This year Lord Clement-Jones secured the passage of a Private Members’ Bill through Parliament lifting unneccessary restrictions on live music in pubs. Now he has turned his attentions to a fresh campaign – ensuring acts aren’t prevented from letting people know they’re on
EARLIER this year Don Foster and I secured the passage of my Private Members’ Bill, now the Live Music Act, through both Houses and it came into effect on October 1.
This ensures that between the hours of 8pm and 11pm no licence is needed for the performance of amplified live music for venues with an audience of up to 200 and none at any time or place for unamplified music. Als,o unlike before the passing of the Act, you can now put a piano in the street confident that you are not committing a criminal offence!
I hope that it will have a major impact, by ensuring there are more venues for young musicians and pubs and clubs are able to be more economically viable through the performancer of live music. But in politics you are only as good as your next campaign and there is more to be done to secure our musical future.
Up and down the country local authoritie,s using powers granted by the Clean Neighbourhoods and Environment Act 2005, have been restricting leafleting for cultural events, including performances at comedy clubs, theatres, music venues, art galleries and even village halls.
Under the 2005 Act, councils can designate areas within which people must buy a licence to hand out leaflets. Nearly a third of councils now restrict leafleting, and licences are prohibitively expensive – £350 for a Saturday in Basildo,; £50 per person per day in Oldham and Rugby, and £262 per distributor in Wolverhampton.
These rules have been catastrophic for local organisations which rely on leafleting to build an audience, but cannot afford such fees. A flyer ban in Leicester Square caused the collapse of several comedy nights and a dramatic reduction of audiences. One Women’s Institute was threatened with a fine for handing out leaflets about their art exhibition. Oxford student societies and arts events have to pay £100 a month for leafleting. The leafleting licence system in Brighton caused the decline of smaller, more experimental music nights, which cannot afford the fee. All the while, of course, professional leaflet companies can afford to carry on distributing literature.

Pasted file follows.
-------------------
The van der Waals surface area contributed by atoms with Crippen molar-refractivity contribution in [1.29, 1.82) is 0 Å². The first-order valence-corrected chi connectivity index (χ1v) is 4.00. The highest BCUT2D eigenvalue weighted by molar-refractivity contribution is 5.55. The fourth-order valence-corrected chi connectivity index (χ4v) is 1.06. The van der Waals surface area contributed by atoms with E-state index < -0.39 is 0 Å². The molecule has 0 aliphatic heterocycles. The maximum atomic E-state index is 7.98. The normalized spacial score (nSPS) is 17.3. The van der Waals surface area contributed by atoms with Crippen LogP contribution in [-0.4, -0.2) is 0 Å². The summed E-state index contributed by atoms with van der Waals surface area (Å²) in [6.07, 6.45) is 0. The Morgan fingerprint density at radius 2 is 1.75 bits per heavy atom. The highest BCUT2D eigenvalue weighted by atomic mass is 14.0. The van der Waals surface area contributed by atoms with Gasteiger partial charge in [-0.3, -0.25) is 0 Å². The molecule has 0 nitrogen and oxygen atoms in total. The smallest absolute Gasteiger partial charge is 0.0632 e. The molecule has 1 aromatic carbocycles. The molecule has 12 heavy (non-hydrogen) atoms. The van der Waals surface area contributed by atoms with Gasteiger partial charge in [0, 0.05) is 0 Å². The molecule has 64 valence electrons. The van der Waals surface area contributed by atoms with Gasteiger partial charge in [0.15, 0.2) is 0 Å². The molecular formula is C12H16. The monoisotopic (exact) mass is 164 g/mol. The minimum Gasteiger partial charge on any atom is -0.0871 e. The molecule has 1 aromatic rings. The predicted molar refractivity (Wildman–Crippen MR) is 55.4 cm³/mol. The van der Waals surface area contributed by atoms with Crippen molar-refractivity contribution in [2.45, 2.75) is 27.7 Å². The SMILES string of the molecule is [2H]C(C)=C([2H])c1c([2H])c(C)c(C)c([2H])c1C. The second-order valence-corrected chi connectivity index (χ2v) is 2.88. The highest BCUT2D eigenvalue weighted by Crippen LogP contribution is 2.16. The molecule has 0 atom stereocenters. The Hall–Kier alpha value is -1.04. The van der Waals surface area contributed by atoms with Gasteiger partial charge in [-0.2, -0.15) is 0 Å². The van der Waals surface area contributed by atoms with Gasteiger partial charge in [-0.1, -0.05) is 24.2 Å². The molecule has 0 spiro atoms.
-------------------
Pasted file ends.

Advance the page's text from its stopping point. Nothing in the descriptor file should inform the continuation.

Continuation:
The problem could be solved by an amendment to the Clean Neighbourhoods and Environment Act 2005, to allow exemption for cultural and community events. The Act already provides exemption for political and religious leafleting, or leafleting on behalf of a charity. A wider exemption would avoid the unnecessary penalisation of informal events that are so valuable to community life.
Leafleting is a key civic freedom, with a long tradition in this country going back at least to the late 17th century when the requirement for printers to be licenced was lifted, and should not be restricted without very good reason.
Problems with litter should be dealt with through provision of litter bins and other common-sense measures, not by placing restrictions on our civil rights. Leaflets advertising cultural events, an important expression of our community activity, should not be treated in the same way as a burger wrapper or crisp packet.
We re now mounting a massive petition demonstrating public support for an exemption for cultural and community events, laying the ground for a Private Members’ Bill.
A letter signed by prominent comedians such as Al Murray and musicians and artists appeared in the Telegraph this week announcing the launch of the petition.
My post on the Live Music Exchange site is here –http://livemusicexchange.org/blog/campaign-against-leafleting-bans-lord-clement-jones/
Please do sign and tell other supporters!
Published and promoted by Tim Gordon on behalf of the Liberal Democrats, both at LDHQ, 8-10 Great George Street, London, SW1P 3AE.